The Labour rebels in last night's House of Commons vote on whether there should be a EU referendum have received less attention than the Conservative ones in the national press and media. But how Lambeth's three Labour MPs voted will be of interest to local people.
Among the small number of Labour rebels was Kate Hoey, MP for Vauxhall, who voted in favour of a referendum. Tessa Jowell, MP for Dulwich and West Norwood however voted with the Prime Minister and the majority of the Labour party, against a referendum.
Perhaps of greatest interest though is that Chuka Umunna, MP for Streatham, also toed his party's - and the Conservative - line, and voted against a referendum. This appears to contradict a pledge he made during the election campaign last year.
There didn't appear to be anything in his election literature about the issue one way or another. But like all candidates, it is likely that he was asked questions on the doorstep about it. And a promise was apparently made on the subject to Mark Wallace, a campaigner and blogger.
Through the medium of Twitter, in recent days Wallace has been asking Umunna publicly if he would honour what he said to him during the election - or at least clarify where he stands.
I asked Wallace what Umunna had actually said to him. He replied that Umunna had made a pledge to back an EU referendum face to face with him, on the doorstep. Umunna, he said, stated that he preferred an in/out referendum to settle the issue once and for all. In addition, Umunna had even promised to write to Gordon Brown on the matter.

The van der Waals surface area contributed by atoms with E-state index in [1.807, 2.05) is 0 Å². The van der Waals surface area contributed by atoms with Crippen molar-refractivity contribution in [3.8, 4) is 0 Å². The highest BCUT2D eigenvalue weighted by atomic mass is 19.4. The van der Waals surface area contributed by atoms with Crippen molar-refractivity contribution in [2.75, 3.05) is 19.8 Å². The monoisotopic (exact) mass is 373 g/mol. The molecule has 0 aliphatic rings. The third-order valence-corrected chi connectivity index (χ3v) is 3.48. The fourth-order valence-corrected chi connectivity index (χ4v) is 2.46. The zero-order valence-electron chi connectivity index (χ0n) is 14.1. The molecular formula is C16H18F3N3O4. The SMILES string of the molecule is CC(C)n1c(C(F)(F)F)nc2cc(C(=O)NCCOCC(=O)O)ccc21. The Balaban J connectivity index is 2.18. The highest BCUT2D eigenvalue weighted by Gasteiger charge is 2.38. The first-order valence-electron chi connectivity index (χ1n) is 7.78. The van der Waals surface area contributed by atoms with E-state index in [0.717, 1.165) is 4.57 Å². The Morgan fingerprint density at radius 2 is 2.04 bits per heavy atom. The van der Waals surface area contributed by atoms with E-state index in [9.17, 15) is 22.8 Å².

This appears to contradict how Umunna voted last night.
In the end, in the absence of any written evidence, it may come down to one person's word against another's. But there are some big issues of concern here. The first is that Umunna has failed to make clear what his position is on a referendum. His constituents should know, and they should have been told long before last night's vote. It is not as if this is a minor issue.
The second is that even when asked publicly, he has failed to respond. There is an issue of accountability here. Umunna has voluntarily chosen to use social media to communicate with constituents and others. He has fallen silent on this issue. Why? Is it because he believes one thing, but has voted another for reasons of advancement within his own party? These are the kinds of questions that will now be asked.
Even at this point it would have been very quick and easy to make his position clear. He has not done so.
It should be noted too, that Umunna had the opportunity to express support for a progressive amendment to last night's House of Commons motion, tabled by Green MP Caroline Lucas. This backed a referendum on the basis of democracy and that it is right for people to be given a choice. He did not take that either.
You can read the full debate and the way all MPs voted in Hansard here